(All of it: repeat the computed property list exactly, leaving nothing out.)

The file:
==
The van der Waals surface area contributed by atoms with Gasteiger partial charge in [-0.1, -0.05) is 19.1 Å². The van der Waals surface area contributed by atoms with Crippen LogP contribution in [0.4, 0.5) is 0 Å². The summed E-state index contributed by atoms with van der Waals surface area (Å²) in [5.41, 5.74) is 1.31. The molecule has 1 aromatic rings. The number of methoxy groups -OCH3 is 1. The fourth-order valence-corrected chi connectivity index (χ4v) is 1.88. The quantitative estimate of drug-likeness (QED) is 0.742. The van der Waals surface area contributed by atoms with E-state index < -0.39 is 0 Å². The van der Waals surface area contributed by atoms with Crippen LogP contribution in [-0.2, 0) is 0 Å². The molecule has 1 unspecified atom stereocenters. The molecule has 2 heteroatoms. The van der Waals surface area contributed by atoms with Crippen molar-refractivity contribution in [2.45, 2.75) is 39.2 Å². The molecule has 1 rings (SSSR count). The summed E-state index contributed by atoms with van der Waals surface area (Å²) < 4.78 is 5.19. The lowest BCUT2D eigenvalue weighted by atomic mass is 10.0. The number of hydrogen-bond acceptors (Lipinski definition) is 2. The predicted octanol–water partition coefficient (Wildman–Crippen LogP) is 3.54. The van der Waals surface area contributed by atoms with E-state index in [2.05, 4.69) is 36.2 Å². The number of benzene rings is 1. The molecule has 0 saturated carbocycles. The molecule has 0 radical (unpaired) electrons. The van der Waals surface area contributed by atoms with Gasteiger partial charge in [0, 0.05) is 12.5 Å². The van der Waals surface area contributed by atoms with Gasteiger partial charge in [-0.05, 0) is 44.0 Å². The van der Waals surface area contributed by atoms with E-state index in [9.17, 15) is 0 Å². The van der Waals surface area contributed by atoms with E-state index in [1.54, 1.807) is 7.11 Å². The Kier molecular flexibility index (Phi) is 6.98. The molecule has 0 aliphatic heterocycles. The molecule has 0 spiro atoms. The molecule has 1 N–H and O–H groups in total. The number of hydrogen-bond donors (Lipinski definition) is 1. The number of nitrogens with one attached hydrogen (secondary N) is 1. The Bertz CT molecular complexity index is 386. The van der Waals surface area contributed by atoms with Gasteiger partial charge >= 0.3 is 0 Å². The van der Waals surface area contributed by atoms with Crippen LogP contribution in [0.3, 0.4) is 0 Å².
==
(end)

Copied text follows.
The van der Waals surface area contributed by atoms with Gasteiger partial charge in [-0.1, -0.05) is 19.1 Å². The van der Waals surface area contributed by atoms with Crippen LogP contribution in [0.4, 0.5) is 0 Å². The summed E-state index contributed by atoms with van der Waals surface area (Å²) in [5.41, 5.74) is 1.31. The molecule has 1 aromatic rings. The number of methoxy groups -OCH3 is 1. The fourth-order valence-corrected chi connectivity index (χ4v) is 1.88. The quantitative estimate of drug-likeness (QED) is 0.742. The van der Waals surface area contributed by atoms with E-state index < -0.39 is 0 Å². The van der Waals surface area contributed by atoms with Crippen LogP contribution in [-0.2, 0) is 0 Å². The molecule has 1 unspecified atom stereocenters. The molecule has 2 heteroatoms. The van der Waals surface area contributed by atoms with Crippen molar-refractivity contribution in [2.45, 2.75) is 39.2 Å². The molecule has 1 rings (SSSR count). The summed E-state index contributed by atoms with van der Waals surface area (Å²) < 4.78 is 5.19. The lowest BCUT2D eigenvalue weighted by atomic mass is 10.0. The number of hydrogen-bond acceptors (Lipinski definition) is 2. The predicted octanol–water partition coefficient (Wildman–Crippen LogP) is 3.54. The van der Waals surface area contributed by atoms with E-state index in [2.05, 4.69) is 36.2 Å². The number of benzene rings is 1. The molecule has 0 saturated carbocycles. The molecule has 0 radical (unpaired) electrons. The van der Waals surface area contributed by atoms with Gasteiger partial charge in [0, 0.05) is 12.5 Å². The van der Waals surface area contributed by atoms with Gasteiger partial charge in [-0.05, 0) is 44.0 Å². The van der Waals surface area contributed by atoms with E-state index in [9.17, 15) is 0 Å². The van der Waals surface area contributed by atoms with E-state index in [1.54, 1.807) is 7.11 Å². The Kier molecular flexibility index (Phi) is 6.98. The molecule has 0 aliphatic heterocycles. The molecule has 0 spiro atoms. The molecule has 1 N–H and O–H groups in total. The number of hydrogen-bond donors (Lipinski definition) is 1. The number of nitrogens with one attached hydrogen (secondary N) is 1. The Bertz CT molecular complexity index is 386. The van der Waals surface area contributed by atoms with Gasteiger partial charge >= 0.3 is 0 Å². The van der Waals surface area contributed by atoms with Crippen LogP contribution in [0.3, 0.4) is 0 Å².